A new genetics project could help “unlock a series of secrets about devastating diseases”, the NHS says. Under the scheme, 11 Genomics Medicine Centres are being set up in English hospitals to gather DNA samples to help devise targeted treatments for a wide range of diseases. It is focusing on cancer and rare genetic diseases.
The aim is to sequence 100,000 genomes within three years in order to develop new tests and drugs. Doctors will offer suitable patients the opportunity to take part in the scheme. They will have to agree to have their genetic code and medical records – stripped of anything that could identify them – made available to drugs companies and researchers. Up to 25,000 cancer patients will have the genetic code of their healthy tissue compared to the genetic code of their tumour. A giant game of spot-the-difference will then take place to identify the precise mutations in DNA that are causing a patient’s tumour. This would allow targeted medicines to be developed.
Previous genetics research has shown how different cancers can be – for example that breast cancer is not one disease but at least 10 – each with a different cause and life expectancy and each needing a different treatment. And the development of targeted drugs such as Herceptin – given only if a patient’s breast tumour has a certain mutation – has been possible because of genetics research. Meanwhile, 15,000 patients with rare diseases will have their genome compared with those of their parents and grandparents. Thousands of genetic diseases – which are individually rare but combined affect large numbers of people – could be identified by finding mistakes in the three billion pairs of letters that make up our genetic code.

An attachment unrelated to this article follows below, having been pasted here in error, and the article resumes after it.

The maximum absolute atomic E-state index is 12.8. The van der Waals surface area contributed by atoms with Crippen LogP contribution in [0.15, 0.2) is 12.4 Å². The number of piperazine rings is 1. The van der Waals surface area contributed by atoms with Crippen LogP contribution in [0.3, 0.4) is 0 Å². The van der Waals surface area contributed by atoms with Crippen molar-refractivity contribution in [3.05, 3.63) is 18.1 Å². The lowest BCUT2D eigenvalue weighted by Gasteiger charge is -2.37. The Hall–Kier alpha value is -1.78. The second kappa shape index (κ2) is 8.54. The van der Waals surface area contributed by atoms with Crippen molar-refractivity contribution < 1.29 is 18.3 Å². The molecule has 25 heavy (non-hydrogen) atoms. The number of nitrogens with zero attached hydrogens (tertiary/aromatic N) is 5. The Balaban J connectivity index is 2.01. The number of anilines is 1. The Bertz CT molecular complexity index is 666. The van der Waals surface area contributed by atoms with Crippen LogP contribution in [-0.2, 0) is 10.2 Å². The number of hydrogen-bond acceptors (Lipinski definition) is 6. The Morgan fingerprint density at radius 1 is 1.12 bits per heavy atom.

The resulting knowledge could give patients an explanation for a disease that has plagued their entire life.
Prof Graeme Black, who will lead the project in Manchester, told the BBC: “It’s possible to sequence an individual’s entire genetic make-up, their genome, in merely a few days where five years ago that was completely unimaginable.
“Therefore it’s possible for conditions where there’s a possibility that it’s genetic, that we can identify genetic causes much quicker than had been imagined previously.”
Edward Sherley-Price has first-hand experience of just how little is known about some conditions.
His 11-year-old daughter Alysia has regular seizures.
She was diagnosed with a developmental delay before her second birthday, but the cause was unknown.
It took until 2013 for genetic testing to discover what was wrong – a rare genetic mutation in a gene known as STXBP1.
The family say getting a diagnosis has given them a renewed sense of optimism.
The 100,000 Genomes Project could help people like Alysia by identifying a specific mutation, which lead to taking part in future drug trials.